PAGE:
Q&A: Fare & Square, an oasis in a U.S. food desert
The Fare & Square grocery store located in Chester, Pennsylvania, looks just like any other supermarket in the United States. Its main doors open to an ample fresh fruit and vegetable section, followed by rows of household staples and refrigerated foods.
The store stands apart, however, because not long ago, these products were not available in Chester, once one of 35 zones in the United States deemed at a “food desert.”
Before Fare & Square opened it’s doors this past year, Chester had gone without a grocery store since 2001. With the support of Philabundance, Fare & Square’s nonprofit model has reestablished access to fresh foods in the city and created around 50 new jobs.
Philabundance president Bill Clark spoke with www.freshfruitportal.com about the store’s unique model and the impact it has had on the community.
What is a non-profit grocery store? How does this model differ from standard retail shops?
Fare & Square is the first nonprofit grocery store of its kind in the US. Fare & Square operates just like a regular for-profit grocery store but because we are a registered 501c3 (nonprofit status) we do not need to make a profit to stay in business or have to pay back our investors. If we do make a profit, it will just go back into the store by lowering prices or providing various programs that would benefit the community.
Can you explain the concept of a “food desert”? What does this mean for the Delaware Valley?
A food desert as defined by the United States Department of Agriculture (USDA) is urban neighborhoods and rural towns without ready access to fresh, healthy and affordable food. Instead of supermarkets and grocery stores, these communities may have no food access or are served only by fast food restaurants and convenience stores that offer few healthy, affordable food options. The lack of access contributes to a poor diet and can lead to higher levels of obesity and other diet-related diseases, such as diabetes and heart disease.
Before Fare & Square, the Delaware Valley had 35 USDA determined food deserts. When Fare & Square opened, that number dropped to 34. By opening Fare & Square in the city of Chester, Pennsylvania, we are able to provide easy access to nutritious food staples at affordable prices. We hope to open similar models in other communities who need this in the future.
What types of products does Fare and Square offer? How do you expect these options to influence the diets or shopping habits of the local community?
Fare & Square offers nutritious affordable food products at everyday low prices. Fare & Square has six departments including produce, deli, seafood, dairy, frozen and brand name and private label dry foods in a 16,000 sq. ft. store. Before Fare & Square opened, you could not purchase a head of lettuce in the city of Chester. Residents had to travel to another town just to get produce and other perishable food items.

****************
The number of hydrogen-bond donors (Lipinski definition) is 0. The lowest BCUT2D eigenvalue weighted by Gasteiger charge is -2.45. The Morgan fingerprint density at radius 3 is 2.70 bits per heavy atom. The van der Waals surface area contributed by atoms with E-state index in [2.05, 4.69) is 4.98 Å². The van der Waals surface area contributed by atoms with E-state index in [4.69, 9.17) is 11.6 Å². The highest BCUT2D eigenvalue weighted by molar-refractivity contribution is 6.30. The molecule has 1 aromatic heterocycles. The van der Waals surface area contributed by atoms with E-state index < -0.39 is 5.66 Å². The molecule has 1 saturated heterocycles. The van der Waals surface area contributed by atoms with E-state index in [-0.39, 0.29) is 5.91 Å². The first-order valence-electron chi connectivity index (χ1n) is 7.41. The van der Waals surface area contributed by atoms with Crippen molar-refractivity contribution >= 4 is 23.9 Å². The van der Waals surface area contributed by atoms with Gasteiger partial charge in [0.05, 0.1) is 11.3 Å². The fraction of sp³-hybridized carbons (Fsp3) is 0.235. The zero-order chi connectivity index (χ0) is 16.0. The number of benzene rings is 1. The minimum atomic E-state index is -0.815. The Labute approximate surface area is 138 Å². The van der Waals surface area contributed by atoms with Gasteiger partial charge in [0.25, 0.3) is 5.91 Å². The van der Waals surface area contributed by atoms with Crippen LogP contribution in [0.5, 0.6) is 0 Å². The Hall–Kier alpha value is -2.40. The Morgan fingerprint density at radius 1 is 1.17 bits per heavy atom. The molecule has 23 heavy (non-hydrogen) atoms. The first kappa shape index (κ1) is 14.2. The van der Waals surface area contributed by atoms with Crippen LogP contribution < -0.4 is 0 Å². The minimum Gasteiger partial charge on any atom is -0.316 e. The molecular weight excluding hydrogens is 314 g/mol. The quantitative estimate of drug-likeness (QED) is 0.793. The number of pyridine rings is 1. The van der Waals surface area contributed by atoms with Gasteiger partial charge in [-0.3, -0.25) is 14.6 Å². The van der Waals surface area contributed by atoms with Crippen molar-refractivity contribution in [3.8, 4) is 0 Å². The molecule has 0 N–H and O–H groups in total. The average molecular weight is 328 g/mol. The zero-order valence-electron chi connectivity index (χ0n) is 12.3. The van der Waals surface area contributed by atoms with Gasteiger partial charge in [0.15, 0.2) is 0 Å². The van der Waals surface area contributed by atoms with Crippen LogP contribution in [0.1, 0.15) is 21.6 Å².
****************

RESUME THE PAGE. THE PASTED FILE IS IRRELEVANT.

By providing these foods in the city of Chester and by offering healthy nutritious foods at everyday low prices, we are giving residents the opportunity to purchase these items right in their own community.
What does the membership plan entail and how does it benefit shoppers?
Shoppers are encouraged to sign up for a free Carrot Club membership. Carrot Club members are eligible to earn rewards, including store credit given through in-store promotions, program incentives and special values. Carrot Club members who earn 200% of the federal poverty line or less have an opportunity to receive Carrot Cash benefits, a 7% credit towards future purchases. We have more than 7,600 households registered for membership.
What sort of support has Fare and Square received to maintain its operations?
Philabundance has received overwhelming support from individuals, corporations, foundations and government officials.
What challenges have you encountered in operating the store?
We are always learning and figuring out which products the shoppers are purchasing. We have been constantly changing the inventory and adjusting pricing to keep our shoppers happy and bring others into the store.
Are there other stores that run a similar model to Fare and Square? Or is there a possibility of seeing this model pop up elsewhere?
There are models that are similar but do not compare when looking at size, scale and product offering. There are stores called co-ops where members must pay a fee in order to shop. They are nonprofits. There are also similar grocery store models but they are on a much smaller scale and often do not have the same product offering, like seafood, deli and fresh meat. Some models also require shoppers to earn a certain income to qualify.
At Fare & Square, you can find the same products that you would find at a for-profit grocery store and everyone is welcome to shop at Fare & Square.
What response have you received so far to the store? Have you noted a community impact?
We have received a positive response from the community as well as the whole Delaware Valley and beyond. We have received calls from other cities asking about Fare & Square to try to bring something similar to their cities.
In some ways, Fare & Square acts as a community safe haven. One shopper told us a story about how she takes her children to Fare & Square after school and after their homework because it is a safe place to go.